Part of my family celebration involves a new decoration appearing each day through the season of Advent. We have so many items to deck the halls and living room and dining room and outdoors that I can bring one decoration out of storage each day. Some decorations are big projects—the lights on the house, for example, or the tree. Others are just a small touch—a stained glass decoration hanging in a window, or Christmas towels in the bathrooms. When they were younger, the children tried to predict which decoration would appear each day. Sometimes they searched the house looking for that day’s decoration. My oldest even checked in from college, trying to keep up with the daily decorations.

I have stopped sending out Christmas cards. I have neither the time nor the money to spend on that custom. I still get fifteen or twenty Christmas cards a year. Like my parents and my grandparents before me, I like to tape the cards to ribbons and hang those ribbons on the wall of the living room. About twelve years ago, I set aside that year’s cards, meaning to check them later for notes, and they sat around all year. When December came again, I decided to post them with the new cards from that year. Each year the collection grew a little larger. Now I have nearly two hundred Christmas cards on the living room wall and down the hall. I toss duplicate cards or any that I don’t think are attractive. Even when the other Christmas decorations have been put back into storage, the cards will stay up until the start of February.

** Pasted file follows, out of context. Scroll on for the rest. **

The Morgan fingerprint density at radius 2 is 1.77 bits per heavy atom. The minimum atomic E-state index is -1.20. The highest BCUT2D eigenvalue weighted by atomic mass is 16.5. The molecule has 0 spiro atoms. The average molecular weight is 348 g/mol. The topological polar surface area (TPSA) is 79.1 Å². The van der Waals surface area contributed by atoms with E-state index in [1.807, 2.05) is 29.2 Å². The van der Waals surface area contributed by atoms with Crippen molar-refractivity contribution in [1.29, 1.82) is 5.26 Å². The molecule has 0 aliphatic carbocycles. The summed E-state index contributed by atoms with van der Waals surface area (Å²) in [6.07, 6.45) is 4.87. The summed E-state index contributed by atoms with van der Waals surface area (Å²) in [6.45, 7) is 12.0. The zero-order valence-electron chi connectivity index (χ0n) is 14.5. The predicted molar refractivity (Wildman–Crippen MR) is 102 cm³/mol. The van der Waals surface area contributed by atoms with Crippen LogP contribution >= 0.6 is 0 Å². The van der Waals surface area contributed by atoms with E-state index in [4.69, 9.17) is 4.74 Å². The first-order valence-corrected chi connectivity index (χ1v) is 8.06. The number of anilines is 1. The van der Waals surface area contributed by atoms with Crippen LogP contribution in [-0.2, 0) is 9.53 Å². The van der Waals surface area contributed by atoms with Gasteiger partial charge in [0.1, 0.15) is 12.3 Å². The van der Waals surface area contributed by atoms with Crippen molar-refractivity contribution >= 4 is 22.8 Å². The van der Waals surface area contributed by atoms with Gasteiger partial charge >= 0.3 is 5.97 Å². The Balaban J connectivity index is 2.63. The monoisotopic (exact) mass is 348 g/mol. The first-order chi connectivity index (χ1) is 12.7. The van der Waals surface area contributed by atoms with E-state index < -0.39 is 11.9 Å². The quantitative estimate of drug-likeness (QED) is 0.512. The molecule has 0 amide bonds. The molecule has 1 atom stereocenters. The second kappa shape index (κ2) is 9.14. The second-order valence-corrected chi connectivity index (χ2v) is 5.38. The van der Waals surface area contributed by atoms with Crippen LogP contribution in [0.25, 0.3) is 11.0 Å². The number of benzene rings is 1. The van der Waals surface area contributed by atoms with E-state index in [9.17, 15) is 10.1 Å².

Like decorations, songs and movies and special food are all part of the Christmas experience. Many of them have no direct connection to the Incarnation of our Lord, but they have all become part of the scenery for this time of year. I understand why many people struggle with depression during this holiday season. I can be prone to depression at times like this as well. By taking it easy, by not having high expectations, and especially by keeping the focus where it belongs and not on what I’m doing, I am generally successful at escaping negative feelings about Christmas. May all those who struggle find ways to do the same. J.